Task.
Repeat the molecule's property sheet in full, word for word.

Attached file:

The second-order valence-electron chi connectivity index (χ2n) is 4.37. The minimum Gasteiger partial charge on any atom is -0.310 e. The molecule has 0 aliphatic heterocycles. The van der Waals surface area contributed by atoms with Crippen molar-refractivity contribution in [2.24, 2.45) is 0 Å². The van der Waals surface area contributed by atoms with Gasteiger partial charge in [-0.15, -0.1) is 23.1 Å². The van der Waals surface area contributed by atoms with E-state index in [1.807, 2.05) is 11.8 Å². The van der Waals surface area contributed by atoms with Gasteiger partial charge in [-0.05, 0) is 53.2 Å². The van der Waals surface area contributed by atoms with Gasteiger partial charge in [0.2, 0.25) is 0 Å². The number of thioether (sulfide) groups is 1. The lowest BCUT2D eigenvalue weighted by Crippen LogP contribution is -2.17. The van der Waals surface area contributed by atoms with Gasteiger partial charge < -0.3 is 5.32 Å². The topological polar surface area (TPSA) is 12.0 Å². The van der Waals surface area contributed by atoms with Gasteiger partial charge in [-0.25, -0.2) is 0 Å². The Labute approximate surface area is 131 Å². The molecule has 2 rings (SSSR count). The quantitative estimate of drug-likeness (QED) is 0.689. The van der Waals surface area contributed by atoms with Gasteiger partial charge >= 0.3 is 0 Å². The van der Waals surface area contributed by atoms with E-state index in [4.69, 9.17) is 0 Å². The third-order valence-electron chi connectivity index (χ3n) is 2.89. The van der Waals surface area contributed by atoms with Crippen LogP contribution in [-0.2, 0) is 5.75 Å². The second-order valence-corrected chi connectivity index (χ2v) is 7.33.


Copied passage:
The second-order valence-electron chi connectivity index (χ2n) is 4.37. The minimum Gasteiger partial charge on any atom is -0.310 e. The molecule has 0 aliphatic heterocycles. The van der Waals surface area contributed by atoms with Crippen molar-refractivity contribution in [2.24, 2.45) is 0 Å². The van der Waals surface area contributed by atoms with Gasteiger partial charge in [-0.15, -0.1) is 23.1 Å². The van der Waals surface area contributed by atoms with E-state index in [1.807, 2.05) is 11.8 Å². The van der Waals surface area contributed by atoms with Gasteiger partial charge in [-0.05, 0) is 53.2 Å². The van der Waals surface area contributed by atoms with Gasteiger partial charge in [0.2, 0.25) is 0 Å². The number of thioether (sulfide) groups is 1. The lowest BCUT2D eigenvalue weighted by Crippen LogP contribution is -2.17. The van der Waals surface area contributed by atoms with Gasteiger partial charge < -0.3 is 5.32 Å². The topological polar surface area (TPSA) is 12.0 Å². The van der Waals surface area contributed by atoms with Gasteiger partial charge in [-0.25, -0.2) is 0 Å². The Labute approximate surface area is 131 Å². The molecule has 2 rings (SSSR count). The quantitative estimate of drug-likeness (QED) is 0.689. The van der Waals surface area contributed by atoms with Gasteiger partial charge >= 0.3 is 0 Å². The van der Waals surface area contributed by atoms with E-state index in [4.69, 9.17) is 0 Å². The third-order valence-electron chi connectivity index (χ3n) is 2.89. The van der Waals surface area contributed by atoms with Crippen LogP contribution in [-0.2, 0) is 5.75 Å². The second-order valence-corrected chi connectivity index (χ2v) is 7.33.